This week’s Torah reading describes the census of the Jewish people taken after the construction of the Sanctuary. Counting implies two concepts: a) we count something that is important; b) counting something increases its importance, making it more significant in our eyes.

Why does G‑d have the Jews counted? Because He cherishes them. Every Jew counts as one, because every Jew is as dear to G‑d as an only child born to parents in their old age. Conversely, counting the Jews brings their positive quality to the surface. For when a person knows that he is counted, he realizes that he is being counted for a reason: that he has a mission and purpose that is unique and special.

This is not just a point of faith; it is a logical construct. Just as a person building a structure tries to ensure that every element in it is functional, so too, in our Sages’ words, “the Holy One, blessed be He, did not create anything without a purpose.” Each one of us is different from all others and that difference implies that he has been given the opportunity to add something — a unique contribution that no one else can make — to bring this world to its consummate purpose.

Counting an individual makes him aware of his mission and encourages him to fulfill it. Simply put, counting someone motivates him to make himself count. It teaches him to look inside and discover his individual purpose and then work to carry it out.

There is a parallel to this concept in Jewish Law. In the laws of kashrus, we find the idea of bittul bishishim, i.e., when a non-kosher substance is mixed with sixty times its volume of kosher food, the non-kosher substance does not cause the mixture to be considered forbidden. There is simply too much of the kosher substance for the presence of the non-kosher substance to be considered significant. Since there is so little of it, it’s as if it’s not there at all.

When does that apply? When the non-kosher substance is of an ordinary nature. When, however, it is important, that importance prevents it from ever being considered insignificant. For example, if a particularly choice piece of meat falls into a soup containing milk, the soup is considered non-kosher even if its volume is more than sixty times the meat. Because this cut of meat is noteworthy, it is never considered as if it did not exist.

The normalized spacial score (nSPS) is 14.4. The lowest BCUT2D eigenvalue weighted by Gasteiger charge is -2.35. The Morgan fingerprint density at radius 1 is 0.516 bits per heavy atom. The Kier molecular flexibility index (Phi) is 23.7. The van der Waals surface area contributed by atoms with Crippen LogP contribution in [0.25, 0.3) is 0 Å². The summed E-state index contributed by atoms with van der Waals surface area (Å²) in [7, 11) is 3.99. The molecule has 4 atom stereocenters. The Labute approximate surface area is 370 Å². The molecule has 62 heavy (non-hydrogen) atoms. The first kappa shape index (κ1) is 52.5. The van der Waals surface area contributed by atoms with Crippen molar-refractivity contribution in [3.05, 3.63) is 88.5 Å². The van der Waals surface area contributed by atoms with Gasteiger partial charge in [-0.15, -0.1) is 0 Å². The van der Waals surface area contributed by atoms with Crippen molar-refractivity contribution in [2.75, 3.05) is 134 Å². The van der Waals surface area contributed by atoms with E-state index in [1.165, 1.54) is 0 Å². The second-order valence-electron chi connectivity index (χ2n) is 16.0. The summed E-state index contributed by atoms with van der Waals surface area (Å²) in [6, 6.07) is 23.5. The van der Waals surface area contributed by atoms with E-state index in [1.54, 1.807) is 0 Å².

Now another example of a substance that is always considered as important is a substance sold by number. The fact that every entity is counted individually shows that it is significant even though its volume is surpassed exceedingly by that of the other substances.

Similarly, in the spiritual analogue, counting the Jewish people prevents the Jewish people from ever being considered as insignificant. Though they will face challenges and travails from within and without, the fact that G‑d treasures them and looks toward them for their contribution will give them the strength to persevere and accomplish their mission.

These concepts also relate to the present time of year: the days of Counting the Omer. Counting the days teaches us to bring out the positive quality that each day uniquely possesses, using it to its fullest.

Looking to the Horizon

Our Sages relate that there have been nine censuses of the entire Jewish people and the tenth census will be conducted in the Era of Mashiach. For this is the age when the cherished nature of the Jewish people will reach consummate fulfillment. Every individual will play his role in bringing the world to its desired state.

This census will, however, be different than the previous nine. As the prophet declares: “The number of the children of Israel will be like the sand of the sea, which can be neither measured nor counted.” In that era, the infinite G‑dly quality that pervades our people and this world will be manifest.